In June, Johnson picked up on ISNA's brush with federal prosecutors in a blog post entitled "A Really Bad CAIR Day." You can also read more reporting on the matter in Josh Gerstein's June 4 New York Sun article, "Islamic Groups Named in Hamas Funding Case."
Indeed, while reporter Cathy Lynn Grossman failed to mention ISNA's ties to Hamas, the USA Today writer focused on how sick and tired Mattson is of persistently denouncing radical Islam:
In the appropriately-titled "Media Backtalk" chat on August 21, Washington Post media reporter Howard Kurtz defended a fellow reporter's self-described "smart-assed" remark to President Bush about adviser Karl Rove's political acumen.
Kurtz defended CBS White House correspondent Bill Plante's August 13 question as "the Sam Donaldson technique of trying to get the president and top aides to say something, anything at a scripted event where they are determined not to respond to reporters."
It's not a scientific survey, but a recent poll of Chicago Tribune readers showed an overwhelming majority of readers support the arrest and deportation of illegal immigrant and Social Security fraudster Elvira Arellano. You'll recall I wrote about the Trib's bias on Monday.
As in the Tribune write-up, Arellano's conviction for Social Security fraud was buried deep into the article (paragraph 11).
After giving Joseph Turner of the Federation for American Immigration Reform some token space to applaud the arrest and deportation, reporters Sonia Nazario and David Pierson devoted the rest of the article to a dispute amongst illegal immigration advocates about how far they should go in challenging federal authorities:
In an August 19 post at PajamasMedia, journalist and bestselling author Richard Miniter delved into the question of "How the New Republic Got Suckered" in the case of the fabricated stories of military blogger Scott Thomas Beauchamp. Among the questions Miniter raised was if TNR's fact-checking operation is "structurally flawed":
Let’s go into the fact-checking department. Elspeth Reeve was one of three fact-checkers at the magazine.
Did she fact-check her husband’s articles? While it is hard to believe that an established magazine would make such an elementary error, so far no one at the magazine has bothered to address the question. That’s an interesting omission.
"Activist arrested in L.A.: Deported to Tijuana, pastor says."
That's the headline for an August 20 Chicago Tribune story on convicted Social Security fraudster and serial border-jumper Elvira Arellano. Reporter Antonio Olivo mentioned the conviction, but deep in the article in the 14th paragraph:
Much of the anger from across the political spectrum surrounding illegal immigration has been crystallized by Arellano's story. After entering the country illegally twice, she became an activist shortly after she was arrested in 2002 during a federal sweep at O'Hare International Airport, where Arellano cleaned airplanes. She was later convicted of using a fake Social Security card.
TVNewser is reporting that CBS News executives are in Cuba. While the Tiffany network won't say what for, speculation is there may be negotiations with the Castro government for a full-time Havana bureau for the network.:
A TVNewser tipster tells us, and a CBS News spokesperson confirms, that CBS News & Sports President Sean McManus and Evening News EP Rick Kaplan are in Cuba. The spokesperson could not tell TVNewser the mission of the trip. However, Kaplan has met with Cuban president Fidel Castro on past occasions, dating back to 1978.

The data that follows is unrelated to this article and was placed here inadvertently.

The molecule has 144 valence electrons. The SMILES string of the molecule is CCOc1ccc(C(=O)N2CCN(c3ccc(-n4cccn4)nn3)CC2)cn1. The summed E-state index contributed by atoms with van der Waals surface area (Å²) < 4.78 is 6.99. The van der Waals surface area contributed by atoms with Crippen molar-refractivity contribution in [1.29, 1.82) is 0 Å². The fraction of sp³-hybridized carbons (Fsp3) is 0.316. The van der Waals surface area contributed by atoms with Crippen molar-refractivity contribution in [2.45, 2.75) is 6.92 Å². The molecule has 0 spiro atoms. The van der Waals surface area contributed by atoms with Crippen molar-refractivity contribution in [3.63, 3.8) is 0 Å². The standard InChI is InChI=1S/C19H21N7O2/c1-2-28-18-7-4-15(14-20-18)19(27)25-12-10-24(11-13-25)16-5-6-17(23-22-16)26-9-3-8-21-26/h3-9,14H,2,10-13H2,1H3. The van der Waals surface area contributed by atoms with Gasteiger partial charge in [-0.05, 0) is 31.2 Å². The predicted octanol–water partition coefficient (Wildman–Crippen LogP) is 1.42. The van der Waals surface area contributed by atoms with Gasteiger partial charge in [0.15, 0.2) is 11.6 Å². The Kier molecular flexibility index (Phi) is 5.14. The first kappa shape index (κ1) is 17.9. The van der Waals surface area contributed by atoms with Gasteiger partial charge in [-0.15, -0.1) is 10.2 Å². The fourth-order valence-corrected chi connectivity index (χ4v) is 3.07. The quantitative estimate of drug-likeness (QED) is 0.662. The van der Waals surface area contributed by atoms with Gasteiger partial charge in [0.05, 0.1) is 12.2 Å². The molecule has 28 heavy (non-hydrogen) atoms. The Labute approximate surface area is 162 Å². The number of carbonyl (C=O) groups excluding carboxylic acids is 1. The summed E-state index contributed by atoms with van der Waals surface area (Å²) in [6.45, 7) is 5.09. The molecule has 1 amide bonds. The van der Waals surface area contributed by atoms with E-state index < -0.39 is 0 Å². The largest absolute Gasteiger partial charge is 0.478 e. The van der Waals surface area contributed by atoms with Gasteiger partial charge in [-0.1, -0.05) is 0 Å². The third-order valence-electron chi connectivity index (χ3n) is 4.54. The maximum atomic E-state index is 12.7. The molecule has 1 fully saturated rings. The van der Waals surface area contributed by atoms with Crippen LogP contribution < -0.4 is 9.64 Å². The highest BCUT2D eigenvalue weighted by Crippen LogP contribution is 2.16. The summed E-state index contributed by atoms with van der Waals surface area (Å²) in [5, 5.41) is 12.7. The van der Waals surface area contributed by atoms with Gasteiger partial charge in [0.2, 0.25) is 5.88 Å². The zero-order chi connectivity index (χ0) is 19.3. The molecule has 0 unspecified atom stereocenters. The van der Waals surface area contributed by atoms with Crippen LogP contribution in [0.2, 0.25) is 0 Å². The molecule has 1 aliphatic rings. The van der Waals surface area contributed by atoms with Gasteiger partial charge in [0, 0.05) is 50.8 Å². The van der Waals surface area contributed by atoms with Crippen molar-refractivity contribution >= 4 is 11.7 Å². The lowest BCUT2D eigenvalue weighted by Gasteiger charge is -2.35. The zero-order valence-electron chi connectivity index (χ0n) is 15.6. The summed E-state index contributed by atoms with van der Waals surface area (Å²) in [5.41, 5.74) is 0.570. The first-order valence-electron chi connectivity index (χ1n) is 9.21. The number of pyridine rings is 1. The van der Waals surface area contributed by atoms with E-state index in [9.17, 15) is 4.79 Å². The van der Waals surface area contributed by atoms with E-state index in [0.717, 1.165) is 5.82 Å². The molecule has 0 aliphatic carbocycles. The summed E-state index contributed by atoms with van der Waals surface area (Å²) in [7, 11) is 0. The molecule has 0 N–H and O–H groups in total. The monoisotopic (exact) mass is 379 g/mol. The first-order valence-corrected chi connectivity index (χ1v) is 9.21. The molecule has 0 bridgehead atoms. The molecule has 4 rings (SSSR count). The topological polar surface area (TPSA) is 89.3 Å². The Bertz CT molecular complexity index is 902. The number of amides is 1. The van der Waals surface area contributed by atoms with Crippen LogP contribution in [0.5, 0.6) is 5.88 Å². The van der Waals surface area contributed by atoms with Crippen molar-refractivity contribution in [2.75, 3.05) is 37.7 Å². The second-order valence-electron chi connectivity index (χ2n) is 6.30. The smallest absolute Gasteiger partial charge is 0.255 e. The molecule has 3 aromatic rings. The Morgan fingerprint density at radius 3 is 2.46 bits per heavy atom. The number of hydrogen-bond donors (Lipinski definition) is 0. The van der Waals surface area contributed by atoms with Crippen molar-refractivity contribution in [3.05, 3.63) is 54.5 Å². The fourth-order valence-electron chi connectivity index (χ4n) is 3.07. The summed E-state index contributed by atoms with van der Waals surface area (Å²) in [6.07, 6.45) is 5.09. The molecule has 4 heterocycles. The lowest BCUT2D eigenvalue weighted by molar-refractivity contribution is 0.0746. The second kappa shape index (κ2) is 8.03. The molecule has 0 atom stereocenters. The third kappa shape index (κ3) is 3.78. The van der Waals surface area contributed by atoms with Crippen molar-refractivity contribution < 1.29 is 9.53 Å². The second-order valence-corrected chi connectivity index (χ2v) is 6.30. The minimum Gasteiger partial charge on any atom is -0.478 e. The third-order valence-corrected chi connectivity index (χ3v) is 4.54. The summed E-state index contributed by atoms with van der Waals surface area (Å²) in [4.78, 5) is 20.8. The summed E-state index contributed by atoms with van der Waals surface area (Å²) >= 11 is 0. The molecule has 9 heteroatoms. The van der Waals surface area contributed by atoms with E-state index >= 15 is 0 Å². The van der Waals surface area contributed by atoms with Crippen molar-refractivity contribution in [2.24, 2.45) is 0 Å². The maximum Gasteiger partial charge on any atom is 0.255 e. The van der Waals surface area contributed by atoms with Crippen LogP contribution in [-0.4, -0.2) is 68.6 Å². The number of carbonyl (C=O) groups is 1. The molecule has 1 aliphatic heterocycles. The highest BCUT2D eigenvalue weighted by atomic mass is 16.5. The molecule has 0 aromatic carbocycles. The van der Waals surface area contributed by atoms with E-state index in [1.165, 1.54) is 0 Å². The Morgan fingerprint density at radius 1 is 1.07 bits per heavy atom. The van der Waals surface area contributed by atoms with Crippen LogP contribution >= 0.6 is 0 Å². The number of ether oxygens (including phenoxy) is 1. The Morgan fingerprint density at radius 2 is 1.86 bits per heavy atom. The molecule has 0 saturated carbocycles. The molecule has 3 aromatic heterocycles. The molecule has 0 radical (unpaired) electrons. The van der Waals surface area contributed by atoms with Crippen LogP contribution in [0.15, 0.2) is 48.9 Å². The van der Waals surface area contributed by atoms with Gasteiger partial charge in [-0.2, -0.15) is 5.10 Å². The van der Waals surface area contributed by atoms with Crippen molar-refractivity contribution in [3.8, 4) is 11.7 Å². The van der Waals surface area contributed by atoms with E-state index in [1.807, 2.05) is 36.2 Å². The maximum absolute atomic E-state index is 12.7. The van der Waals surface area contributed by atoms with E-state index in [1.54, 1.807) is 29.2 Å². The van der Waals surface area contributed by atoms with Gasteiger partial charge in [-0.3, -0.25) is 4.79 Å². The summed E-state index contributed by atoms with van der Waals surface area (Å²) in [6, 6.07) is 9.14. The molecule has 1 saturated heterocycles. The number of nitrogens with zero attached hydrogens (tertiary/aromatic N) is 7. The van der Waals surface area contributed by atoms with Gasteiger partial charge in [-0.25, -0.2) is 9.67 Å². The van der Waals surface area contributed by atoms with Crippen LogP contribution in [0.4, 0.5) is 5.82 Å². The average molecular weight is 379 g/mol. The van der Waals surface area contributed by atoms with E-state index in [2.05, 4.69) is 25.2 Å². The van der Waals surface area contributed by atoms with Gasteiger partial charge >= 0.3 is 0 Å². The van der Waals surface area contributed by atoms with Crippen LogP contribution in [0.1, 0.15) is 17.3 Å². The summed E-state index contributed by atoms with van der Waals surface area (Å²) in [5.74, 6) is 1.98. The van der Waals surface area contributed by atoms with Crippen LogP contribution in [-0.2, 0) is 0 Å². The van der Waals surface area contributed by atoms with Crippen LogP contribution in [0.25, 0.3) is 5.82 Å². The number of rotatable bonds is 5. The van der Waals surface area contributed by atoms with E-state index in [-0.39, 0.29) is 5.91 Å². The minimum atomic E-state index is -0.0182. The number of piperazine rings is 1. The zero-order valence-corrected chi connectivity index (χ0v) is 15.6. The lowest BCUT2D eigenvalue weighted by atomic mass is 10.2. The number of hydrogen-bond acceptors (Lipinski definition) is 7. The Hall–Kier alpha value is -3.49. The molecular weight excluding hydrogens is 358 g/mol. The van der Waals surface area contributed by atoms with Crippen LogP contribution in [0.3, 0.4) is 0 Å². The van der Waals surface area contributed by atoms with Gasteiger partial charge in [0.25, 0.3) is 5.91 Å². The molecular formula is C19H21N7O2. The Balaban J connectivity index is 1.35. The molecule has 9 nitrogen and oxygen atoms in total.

>More: An emailer adds, "...being a past insider at CBS News I can tell you that this trip to Cuba is most likely an effort to open the first fully functional U.S. News bureau in Cuba."
NonPartyPolitics has picked up on how the liberal ThinkProgress blog smells something fishy in presidential daughter Jenna Bush's engagement to beau Henry Hager. Basically the lefty blog suggests that first lady Laura Bush lied to the press -- in 2005.
That's right, there's got to be something sinister and mendacious in Laura Bush's 2005 prediction that Jenna and Henry were "not serious." I mean, it's not like true love can blossom in a courtship in two years. Not for someone that close to President Bush!
Randall Hoven at American Thinker has a catalog of over 60 instances of journalistic malfeasance and takes to task journalist Marvin Kalb's famous lament from 1998 that the Internet would usher in an era of damage to the media's ability to put forward "reliable, substantiated information." Below are 10 of the 62 Hoven cites:
Offenses include lying and fabricating, doctoring photos, plagiarism, conflicts of interest, falling for hoaxes, and overt bias. Some are hilarious, such as an action figure doll being mistaken for a real soldier. Some are silly, such as reporting on a baseball game watched on TV. Some are more serious. I leave it to you to judge whether the internet damaged "journalism's ability to do its job professionally", as Marvin Kalb accuses, or if the internet has in fact helped expose an already damaged "profession".
Admitting it was "smart-assed," CBS White House correspondent nonetheless defended his now-infamous "If he's so smart, how come you lost Congress?" quip from Monday's White House South Lawn farewell for Rove. Interviewed by CBSNews.com blogger Matthew Felling, Plante did concede that he welcomes scrutiny of how the press functions, especially in live press conference settings.
I’m absolutely and totally in favor of openness, even if it makes us look bad. The public is entitled to see what we see – and, increasingly, they do because of live coverage. If that means they see me or hear me asking what they think is an impertinent question, that’s fine. I’ve got no problem with it.